Background: In recent years, there has been an increasing interest in the association between neighbourhood environments and cardiovascular disease (CVD) outcomes. Applying advanced linkage techniques to existing databases enables new and more in-depth research in this field.
Aim: To investigate the association between fast food restaurant (FFR) density and incident CVD.
Methods: Through linkage with the Dutch Population Register, Hospital Discharge Register and Cause of Death Register we obtained a cohort of 35+ years adults who at 01-01-2009 had lived at the same address for 15 years and were not previously admitted for CVD during this period. We followed these persons for one year for incident CVD. Trough linkage with the Locatus database, a nationwide retail database, we obtained information about the number of FFR’s within 500m, 1000m and 3000m buffers from the exact address. Logistic regression analyses was used to investigate the association between FFR density and CVD incidence. We adjusted for age, gender, marital status, country of origin, area-level SES , comorbidity, and degree of urbanisation.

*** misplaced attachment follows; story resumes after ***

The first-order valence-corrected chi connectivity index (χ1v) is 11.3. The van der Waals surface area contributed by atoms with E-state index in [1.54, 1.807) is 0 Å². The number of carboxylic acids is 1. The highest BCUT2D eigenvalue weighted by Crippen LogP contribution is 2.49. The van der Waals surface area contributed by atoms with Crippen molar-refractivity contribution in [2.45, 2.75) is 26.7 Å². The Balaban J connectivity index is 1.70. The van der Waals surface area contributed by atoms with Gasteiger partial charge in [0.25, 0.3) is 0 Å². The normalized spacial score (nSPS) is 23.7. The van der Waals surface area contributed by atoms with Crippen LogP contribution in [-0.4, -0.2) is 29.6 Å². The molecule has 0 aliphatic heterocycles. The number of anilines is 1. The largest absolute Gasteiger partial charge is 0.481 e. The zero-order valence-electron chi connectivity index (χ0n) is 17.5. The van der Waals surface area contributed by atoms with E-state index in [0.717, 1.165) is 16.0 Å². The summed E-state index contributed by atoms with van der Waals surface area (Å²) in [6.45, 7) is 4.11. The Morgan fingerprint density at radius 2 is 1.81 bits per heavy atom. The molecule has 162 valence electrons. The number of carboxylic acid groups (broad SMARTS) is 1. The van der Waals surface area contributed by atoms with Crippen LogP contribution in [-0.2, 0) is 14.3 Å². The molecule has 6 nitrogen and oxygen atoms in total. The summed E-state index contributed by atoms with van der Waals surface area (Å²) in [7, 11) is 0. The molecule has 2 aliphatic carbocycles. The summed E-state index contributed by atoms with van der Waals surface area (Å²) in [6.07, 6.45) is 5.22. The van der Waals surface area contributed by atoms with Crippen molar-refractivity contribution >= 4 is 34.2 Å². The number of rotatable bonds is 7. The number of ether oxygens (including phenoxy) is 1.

Results: In total 3,146,469 adults (46% male), aged 59.2 ± 12 were included. After one year 72,811 (2.3%) persons suffered from an incident CVD. The association with the number of FFR and incident CVD in both 500m, 1000m and 3000m buffers were shown in table 1.
Conclusion: There is a modest association between FFR and incident CVD. The association was stronger when FFR’s are within 500m from a person’s home address and when there is a high number of FFR’s.
Table 1: The association (OR (95% confidence interval)) with the number of FFR and incident CVD in both 500m, 1000m and 3000m buffers. Adjusted for age, gender, marital status, country of origin, area-level SES , comorbidity, and degree of urbanisation.